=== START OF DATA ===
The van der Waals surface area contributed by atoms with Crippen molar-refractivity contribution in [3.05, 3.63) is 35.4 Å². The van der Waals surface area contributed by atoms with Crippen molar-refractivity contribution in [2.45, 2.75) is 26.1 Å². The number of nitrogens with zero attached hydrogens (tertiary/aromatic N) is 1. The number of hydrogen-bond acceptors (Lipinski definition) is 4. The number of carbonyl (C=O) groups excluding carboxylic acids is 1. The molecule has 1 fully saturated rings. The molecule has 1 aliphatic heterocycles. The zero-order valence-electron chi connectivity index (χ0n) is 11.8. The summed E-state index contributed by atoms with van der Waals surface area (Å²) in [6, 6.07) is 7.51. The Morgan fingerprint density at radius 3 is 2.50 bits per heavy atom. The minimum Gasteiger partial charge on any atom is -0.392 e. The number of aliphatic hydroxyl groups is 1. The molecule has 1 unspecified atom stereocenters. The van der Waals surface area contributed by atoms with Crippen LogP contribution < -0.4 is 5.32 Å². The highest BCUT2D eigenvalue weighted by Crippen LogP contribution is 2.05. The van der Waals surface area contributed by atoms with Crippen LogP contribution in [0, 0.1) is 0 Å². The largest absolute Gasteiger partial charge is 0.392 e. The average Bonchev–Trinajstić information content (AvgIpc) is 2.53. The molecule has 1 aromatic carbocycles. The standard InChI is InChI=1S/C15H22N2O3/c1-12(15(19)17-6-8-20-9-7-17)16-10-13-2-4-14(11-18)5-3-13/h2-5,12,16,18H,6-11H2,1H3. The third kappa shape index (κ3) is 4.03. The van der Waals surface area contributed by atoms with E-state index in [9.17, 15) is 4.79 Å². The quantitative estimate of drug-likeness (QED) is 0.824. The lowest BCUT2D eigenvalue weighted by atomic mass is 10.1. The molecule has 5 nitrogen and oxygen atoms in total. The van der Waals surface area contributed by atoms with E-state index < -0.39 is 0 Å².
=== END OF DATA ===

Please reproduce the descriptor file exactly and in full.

The van der Waals surface area contributed by atoms with Crippen molar-refractivity contribution in [3.05, 3.63) is 35.4 Å². The van der Waals surface area contributed by atoms with Crippen molar-refractivity contribution in [2.45, 2.75) is 26.1 Å². The number of nitrogens with zero attached hydrogens (tertiary/aromatic N) is 1. The number of hydrogen-bond acceptors (Lipinski definition) is 4. The number of carbonyl (C=O) groups excluding carboxylic acids is 1. The molecule has 1 fully saturated rings. The molecule has 1 aliphatic heterocycles. The zero-order valence-electron chi connectivity index (χ0n) is 11.8. The summed E-state index contributed by atoms with van der Waals surface area (Å²) in [6, 6.07) is 7.51. The Morgan fingerprint density at radius 3 is 2.50 bits per heavy atom. The minimum Gasteiger partial charge on any atom is -0.392 e. The number of aliphatic hydroxyl groups is 1. The molecule has 1 unspecified atom stereocenters. The van der Waals surface area contributed by atoms with Crippen LogP contribution < -0.4 is 5.32 Å². The highest BCUT2D eigenvalue weighted by Crippen LogP contribution is 2.05. The van der Waals surface area contributed by atoms with Crippen LogP contribution in [0, 0.1) is 0 Å². The largest absolute Gasteiger partial charge is 0.392 e. The average Bonchev–Trinajstić information content (AvgIpc) is 2.53. The molecule has 1 aromatic carbocycles. The standard InChI is InChI=1S/C15H22N2O3/c1-12(15(19)17-6-8-20-9-7-17)16-10-13-2-4-14(11-18)5-3-13/h2-5,12,16,18H,6-11H2,1H3. The third kappa shape index (κ3) is 4.03. The van der Waals surface area contributed by atoms with E-state index in [9.17, 15) is 4.79 Å². The quantitative estimate of drug-likeness (QED) is 0.824. The lowest BCUT2D eigenvalue weighted by atomic mass is 10.1. The molecule has 5 nitrogen and oxygen atoms in total. The van der Waals surface area contributed by atoms with E-state index < -0.39 is 0 Å².